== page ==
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July 6, 2020

Data Prep Still Dominates Data Scientists’ Time, Survey Finds


Data scientists spend about 45% of their time on data preparation tasks, including loading and cleaning data, according to a survey of data scientists conducted by Anaconda. The company also analyzed the gap between what data scientists learn as students, and what the enterprises demand.

Data cleansing – fixing or discarding anomalous or wrong numbers and otherwise ensuring the data is an accurate representation of the phenomenon it is meant to measure — accounts for more than a quarter of average day for data scientists, followed by 19% for data loading (the “L” in ETL), according to Anaconda’s annual survey.

Data visualization tasks occupied for about 21% of their time, while model selection, model training and scoring, and model deployment each consume 11% to 12% of the day, the survey found.

“We were disappointed, if not surprised, to see that data wrangling still takes the lion’s share of time in a typical data professional’s day,” Anaconda wrote in its report, “2020 State of Data Science: Moving From Hype Toward Maturity.” “Data preparation and cleansing takes valuable time away from real data science work and has a negative impact on overall job satisfaction.”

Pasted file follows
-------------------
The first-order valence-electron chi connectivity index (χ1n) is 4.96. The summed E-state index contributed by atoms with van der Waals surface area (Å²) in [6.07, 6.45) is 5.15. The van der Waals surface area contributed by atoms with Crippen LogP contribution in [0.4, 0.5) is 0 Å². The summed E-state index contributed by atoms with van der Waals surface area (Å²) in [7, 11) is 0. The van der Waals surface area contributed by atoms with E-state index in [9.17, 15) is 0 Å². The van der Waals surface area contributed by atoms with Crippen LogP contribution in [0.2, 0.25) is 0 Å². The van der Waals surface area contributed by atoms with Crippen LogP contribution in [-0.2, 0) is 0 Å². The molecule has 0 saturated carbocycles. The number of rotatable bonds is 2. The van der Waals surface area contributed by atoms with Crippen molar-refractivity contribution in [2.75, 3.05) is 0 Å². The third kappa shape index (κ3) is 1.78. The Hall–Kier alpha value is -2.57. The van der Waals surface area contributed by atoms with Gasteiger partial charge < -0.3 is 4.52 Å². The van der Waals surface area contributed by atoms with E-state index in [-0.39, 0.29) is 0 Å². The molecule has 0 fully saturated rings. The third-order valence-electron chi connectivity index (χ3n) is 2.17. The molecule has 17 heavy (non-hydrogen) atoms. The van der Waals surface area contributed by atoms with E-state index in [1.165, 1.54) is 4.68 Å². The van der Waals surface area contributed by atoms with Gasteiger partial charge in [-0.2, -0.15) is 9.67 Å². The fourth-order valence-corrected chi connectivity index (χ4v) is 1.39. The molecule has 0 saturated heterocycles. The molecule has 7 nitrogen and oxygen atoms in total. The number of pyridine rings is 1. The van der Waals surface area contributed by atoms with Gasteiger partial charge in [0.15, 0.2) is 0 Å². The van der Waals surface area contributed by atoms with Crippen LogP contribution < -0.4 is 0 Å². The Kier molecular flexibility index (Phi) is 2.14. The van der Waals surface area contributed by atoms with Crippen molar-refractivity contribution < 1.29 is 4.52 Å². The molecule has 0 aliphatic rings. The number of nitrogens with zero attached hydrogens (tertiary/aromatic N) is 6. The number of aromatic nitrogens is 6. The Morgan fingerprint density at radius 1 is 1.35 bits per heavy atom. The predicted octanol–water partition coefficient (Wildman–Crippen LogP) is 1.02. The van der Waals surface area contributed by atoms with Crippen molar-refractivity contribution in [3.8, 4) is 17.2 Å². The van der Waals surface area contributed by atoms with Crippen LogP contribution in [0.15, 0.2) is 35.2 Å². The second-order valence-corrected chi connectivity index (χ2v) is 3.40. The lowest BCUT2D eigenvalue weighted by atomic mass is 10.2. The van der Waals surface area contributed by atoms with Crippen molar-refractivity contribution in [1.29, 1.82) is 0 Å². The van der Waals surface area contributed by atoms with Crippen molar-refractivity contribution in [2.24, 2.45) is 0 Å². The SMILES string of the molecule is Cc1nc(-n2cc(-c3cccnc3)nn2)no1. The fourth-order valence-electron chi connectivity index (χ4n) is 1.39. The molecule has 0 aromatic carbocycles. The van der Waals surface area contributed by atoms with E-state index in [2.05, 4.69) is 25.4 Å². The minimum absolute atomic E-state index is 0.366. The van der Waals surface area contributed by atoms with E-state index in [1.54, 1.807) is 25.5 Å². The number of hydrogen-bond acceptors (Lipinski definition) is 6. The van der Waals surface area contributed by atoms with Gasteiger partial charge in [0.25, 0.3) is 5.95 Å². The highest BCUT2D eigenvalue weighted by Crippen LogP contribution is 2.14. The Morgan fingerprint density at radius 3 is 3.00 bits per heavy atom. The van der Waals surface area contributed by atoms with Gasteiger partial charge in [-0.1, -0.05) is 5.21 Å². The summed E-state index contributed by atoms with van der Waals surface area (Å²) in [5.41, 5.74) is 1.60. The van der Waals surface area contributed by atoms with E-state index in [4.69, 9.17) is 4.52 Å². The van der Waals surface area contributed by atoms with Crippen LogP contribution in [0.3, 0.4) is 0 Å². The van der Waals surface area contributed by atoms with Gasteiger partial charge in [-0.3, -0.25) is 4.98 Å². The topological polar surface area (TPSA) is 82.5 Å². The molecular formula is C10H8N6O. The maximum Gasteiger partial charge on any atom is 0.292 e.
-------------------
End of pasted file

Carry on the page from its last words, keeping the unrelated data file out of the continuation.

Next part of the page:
It could be worse. In some surveys in the past, data prep tasks have occupied upwards of 70% to 80% of a data scientist’s time. That is why so many people have questioned the wisdom of asking highly skilled and highly paid data scientists to do the equivalent of digital janitorial work.

How data scientists spend their time (Image courtesy Anaconda “2020 State of Data Science: Moving From Hype Toward Maturity.”)

So, the sticky situation around asking data scientists to spend the bulk of their time preparing data for analysis continues. “This efficiency gap presents an opportunity for the industry to work on solutions to this problem, as one has yet to emerge,” Anaconda laments.